Another day, another shot across the bow. Fidelity Investments Inc is lowering online commissions for trading in US stock and exchange-traded funds (ETFs) by nearly 40 percent, from US$7.95 to US$4.95 per trade for individual investors.
The US’ largest online retail brokerage firm, with 17.9 million accounts and US$1.7 trillion in client assets as of Dec. 31 last year, is also cutting options pricing from US$0.75 to US$0.65 per contract and lowering margin rates for investors.
The new commission pricing is 50 percent lower than standard commission trades at E*Trade Securities LLC and Ameritrade Holding Corp, and 28 percent lower than at Charles Schwab Corp, Fidelity retail brokerage business president Ram Subramaniam said.
“For us, this is a real commitment to being the undisputed value leader,” he said.
Investors who trade on margin, with money borrowed from the broker, get some decent rate cuts on their balances. The new rates span five tiers of assets, instead of six, and start at 8.325 percent for a balance of up to US$24,999.
Under the eliminated tier, clients were charged 8.825 percent for balances up to US$9,999.
The rate on balances from US$50,000 to US$99,999 fell from 7.235 percent to 6.875 percent, while on balances from US$100,000 to US$499,999, from 6.825 percent to 6.575 percent.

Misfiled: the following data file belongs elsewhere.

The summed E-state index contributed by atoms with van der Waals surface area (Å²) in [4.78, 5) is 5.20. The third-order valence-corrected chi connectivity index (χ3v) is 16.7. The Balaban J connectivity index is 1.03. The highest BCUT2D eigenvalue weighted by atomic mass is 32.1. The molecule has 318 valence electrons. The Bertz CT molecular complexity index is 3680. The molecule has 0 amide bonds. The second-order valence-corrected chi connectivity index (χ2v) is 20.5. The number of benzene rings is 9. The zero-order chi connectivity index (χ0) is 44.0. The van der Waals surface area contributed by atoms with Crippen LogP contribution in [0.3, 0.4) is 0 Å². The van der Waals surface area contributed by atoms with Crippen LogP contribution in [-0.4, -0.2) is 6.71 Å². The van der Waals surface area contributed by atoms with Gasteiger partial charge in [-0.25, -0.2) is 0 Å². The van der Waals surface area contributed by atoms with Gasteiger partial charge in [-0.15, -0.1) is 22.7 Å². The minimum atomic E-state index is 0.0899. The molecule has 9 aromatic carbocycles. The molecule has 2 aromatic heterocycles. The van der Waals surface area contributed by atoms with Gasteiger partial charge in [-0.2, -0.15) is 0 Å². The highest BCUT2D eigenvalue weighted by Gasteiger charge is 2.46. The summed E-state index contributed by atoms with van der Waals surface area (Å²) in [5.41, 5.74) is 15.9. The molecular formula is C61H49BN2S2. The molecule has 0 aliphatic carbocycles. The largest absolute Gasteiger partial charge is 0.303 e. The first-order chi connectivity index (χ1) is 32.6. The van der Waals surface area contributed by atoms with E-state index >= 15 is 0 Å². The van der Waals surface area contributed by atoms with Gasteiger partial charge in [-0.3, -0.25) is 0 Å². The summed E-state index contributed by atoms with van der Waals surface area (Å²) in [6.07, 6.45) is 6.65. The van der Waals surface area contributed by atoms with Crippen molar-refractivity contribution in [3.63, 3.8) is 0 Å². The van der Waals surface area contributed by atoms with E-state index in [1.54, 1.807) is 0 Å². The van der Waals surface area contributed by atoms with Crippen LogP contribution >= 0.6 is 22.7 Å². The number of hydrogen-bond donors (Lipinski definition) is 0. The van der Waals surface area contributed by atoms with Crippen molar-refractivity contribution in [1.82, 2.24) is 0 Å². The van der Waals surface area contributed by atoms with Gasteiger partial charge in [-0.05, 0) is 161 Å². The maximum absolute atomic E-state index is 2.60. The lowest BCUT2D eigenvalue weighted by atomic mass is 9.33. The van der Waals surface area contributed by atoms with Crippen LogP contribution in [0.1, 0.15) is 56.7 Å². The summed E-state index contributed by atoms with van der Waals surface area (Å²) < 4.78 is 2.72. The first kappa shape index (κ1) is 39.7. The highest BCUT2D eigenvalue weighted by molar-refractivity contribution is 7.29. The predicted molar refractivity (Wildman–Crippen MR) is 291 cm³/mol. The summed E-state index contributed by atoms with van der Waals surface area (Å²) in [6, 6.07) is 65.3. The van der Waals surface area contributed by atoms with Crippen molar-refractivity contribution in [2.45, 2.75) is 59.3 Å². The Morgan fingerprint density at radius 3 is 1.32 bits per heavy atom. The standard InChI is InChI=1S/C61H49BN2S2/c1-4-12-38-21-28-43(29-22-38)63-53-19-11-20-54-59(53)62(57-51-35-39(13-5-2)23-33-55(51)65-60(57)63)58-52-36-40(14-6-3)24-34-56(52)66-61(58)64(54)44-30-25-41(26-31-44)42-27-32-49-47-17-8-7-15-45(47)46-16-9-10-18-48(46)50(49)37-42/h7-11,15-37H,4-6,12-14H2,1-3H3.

The fee war over retail investment products is raging as the big brokerage firms vie for market share.
Sometimes, the arms race over basis points (100 of them in 1 percentage point) and half-basis points can get “silly,” Independent Adviser for Vanguard Investors editor Dan Wiener said.
For example, on Friday last week, Fidelity ran ads in major US newspapers comparing expense ratios on some of its ETF and index funds with similar products at Vanguard Group.
One ad showed a 0.045 percent expense ratio on a Fidelity S&P 500 fund next to the 0.05 percent charge for a similar Vanguard fund.
Fidelity soon found it had lost those bragging rights.
New fund reports from Vanguard showed a 0.04 percent expense ratio for its S&P 500 fund, Wiener wrote in an e-mail to clients.
“One basis point on a US$10,000 investment adds up to a whopping US$1,” Wiener said.
Vanguard also lowered expense ratios for 68 ETFs and mutual funds. That was the third set of cuts by the company since December last year.
State Street Corp and BlackRock Inc had lowered their ETF fees earlier in the year.
Fidelity hopes young investors, among others, will be attracted to its lower fees.
“Millennials are starting to come into the market, and they represent a huge customer segment for the future,” Subramaniam said.
Last year, the company launched Fidelity Go, a robo-adviser catering to “digital first” investors.
Millennials are living in a world where the damage that high fees can do to a retirement portfolio is widely discussed.
A US Department of Labor rule to require firms that handle retirement accounts to act as fiduciaries — advisers that must put their clients’ interests before their own when recommending investments — was to go into effect on April 10.
The administration of US President Donald Trump has ordered the department to reconsider the rule. Its fate is now uncertain.
All the more reason to make sure your adviser is a fiduciary, bound to watch out for you when it comes to high fees and other perils.
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